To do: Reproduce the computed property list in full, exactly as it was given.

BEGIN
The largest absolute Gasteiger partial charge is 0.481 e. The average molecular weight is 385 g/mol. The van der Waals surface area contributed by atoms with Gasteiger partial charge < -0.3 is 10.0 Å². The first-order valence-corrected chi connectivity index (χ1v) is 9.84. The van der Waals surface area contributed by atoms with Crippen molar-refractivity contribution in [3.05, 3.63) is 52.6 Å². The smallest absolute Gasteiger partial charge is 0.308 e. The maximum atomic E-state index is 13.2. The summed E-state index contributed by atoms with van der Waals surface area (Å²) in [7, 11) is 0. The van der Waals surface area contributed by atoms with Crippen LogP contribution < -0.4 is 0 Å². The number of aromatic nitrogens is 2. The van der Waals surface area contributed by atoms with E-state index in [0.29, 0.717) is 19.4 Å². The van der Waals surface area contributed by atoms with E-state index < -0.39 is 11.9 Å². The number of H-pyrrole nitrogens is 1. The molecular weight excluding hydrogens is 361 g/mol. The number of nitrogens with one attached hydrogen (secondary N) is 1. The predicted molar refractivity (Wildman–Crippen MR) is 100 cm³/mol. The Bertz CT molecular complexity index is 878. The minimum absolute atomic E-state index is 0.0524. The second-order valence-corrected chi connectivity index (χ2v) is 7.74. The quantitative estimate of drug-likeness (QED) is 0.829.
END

The largest absolute Gasteiger partial charge is 0.481 e. The average molecular weight is 385 g/mol. The van der Waals surface area contributed by atoms with Gasteiger partial charge < -0.3 is 10.0 Å². The first-order valence-corrected chi connectivity index (χ1v) is 9.84. The van der Waals surface area contributed by atoms with Crippen molar-refractivity contribution in [3.05, 3.63) is 52.6 Å². The smallest absolute Gasteiger partial charge is 0.308 e. The maximum atomic E-state index is 13.2. The summed E-state index contributed by atoms with van der Waals surface area (Å²) in [7, 11) is 0. The van der Waals surface area contributed by atoms with Crippen LogP contribution < -0.4 is 0 Å². The number of aromatic nitrogens is 2. The van der Waals surface area contributed by atoms with E-state index in [0.29, 0.717) is 19.4 Å². The van der Waals surface area contributed by atoms with E-state index < -0.39 is 11.9 Å². The number of H-pyrrole nitrogens is 1. The molecular weight excluding hydrogens is 361 g/mol. The number of nitrogens with one attached hydrogen (secondary N) is 1. The predicted molar refractivity (Wildman–Crippen MR) is 100 cm³/mol. The Bertz CT molecular complexity index is 878. The minimum absolute atomic E-state index is 0.0524. The second-order valence-corrected chi connectivity index (χ2v) is 7.74. The quantitative estimate of drug-likeness (QED) is 0.829.